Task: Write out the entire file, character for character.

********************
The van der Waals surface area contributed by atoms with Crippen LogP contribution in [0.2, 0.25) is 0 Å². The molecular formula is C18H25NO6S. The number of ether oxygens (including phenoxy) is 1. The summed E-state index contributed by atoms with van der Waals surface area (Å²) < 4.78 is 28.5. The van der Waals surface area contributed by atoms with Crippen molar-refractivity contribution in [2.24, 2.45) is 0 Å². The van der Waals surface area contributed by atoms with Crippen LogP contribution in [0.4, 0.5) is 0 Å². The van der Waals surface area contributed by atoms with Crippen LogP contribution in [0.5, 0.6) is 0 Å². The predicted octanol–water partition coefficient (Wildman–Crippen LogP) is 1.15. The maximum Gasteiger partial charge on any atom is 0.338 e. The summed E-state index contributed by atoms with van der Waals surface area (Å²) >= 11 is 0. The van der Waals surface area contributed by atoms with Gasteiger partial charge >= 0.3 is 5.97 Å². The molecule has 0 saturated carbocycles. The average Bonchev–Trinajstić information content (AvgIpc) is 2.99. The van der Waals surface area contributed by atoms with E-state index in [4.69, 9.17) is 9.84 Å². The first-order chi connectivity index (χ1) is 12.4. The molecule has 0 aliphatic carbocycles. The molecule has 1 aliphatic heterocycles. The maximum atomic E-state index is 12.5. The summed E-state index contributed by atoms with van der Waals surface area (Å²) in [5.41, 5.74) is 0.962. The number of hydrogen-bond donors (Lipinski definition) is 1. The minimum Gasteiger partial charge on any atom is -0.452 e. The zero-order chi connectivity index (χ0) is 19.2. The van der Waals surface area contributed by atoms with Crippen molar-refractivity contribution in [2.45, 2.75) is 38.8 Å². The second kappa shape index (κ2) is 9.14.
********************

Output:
The van der Waals surface area contributed by atoms with Crippen LogP contribution in [0.2, 0.25) is 0 Å². The molecular formula is C18H25NO6S. The number of ether oxygens (including phenoxy) is 1. The summed E-state index contributed by atoms with van der Waals surface area (Å²) < 4.78 is 28.5. The van der Waals surface area contributed by atoms with Crippen molar-refractivity contribution in [2.24, 2.45) is 0 Å². The van der Waals surface area contributed by atoms with Crippen LogP contribution in [0.4, 0.5) is 0 Å². The van der Waals surface area contributed by atoms with Crippen LogP contribution in [0.5, 0.6) is 0 Å². The predicted octanol–water partition coefficient (Wildman–Crippen LogP) is 1.15. The maximum Gasteiger partial charge on any atom is 0.338 e. The summed E-state index contributed by atoms with van der Waals surface area (Å²) >= 11 is 0. The van der Waals surface area contributed by atoms with Gasteiger partial charge >= 0.3 is 5.97 Å². The molecule has 0 saturated carbocycles. The average Bonchev–Trinajstić information content (AvgIpc) is 2.99. The van der Waals surface area contributed by atoms with E-state index in [4.69, 9.17) is 9.84 Å². The first-order chi connectivity index (χ1) is 12.4. The molecule has 0 aliphatic carbocycles. The molecule has 1 aliphatic heterocycles. The maximum atomic E-state index is 12.5. The summed E-state index contributed by atoms with van der Waals surface area (Å²) in [5.41, 5.74) is 0.962. The number of hydrogen-bond donors (Lipinski definition) is 1. The minimum Gasteiger partial charge on any atom is -0.452 e. The zero-order chi connectivity index (χ0) is 19.2. The van der Waals surface area contributed by atoms with Crippen molar-refractivity contribution in [2.45, 2.75) is 38.8 Å². The second kappa shape index (κ2) is 9.14.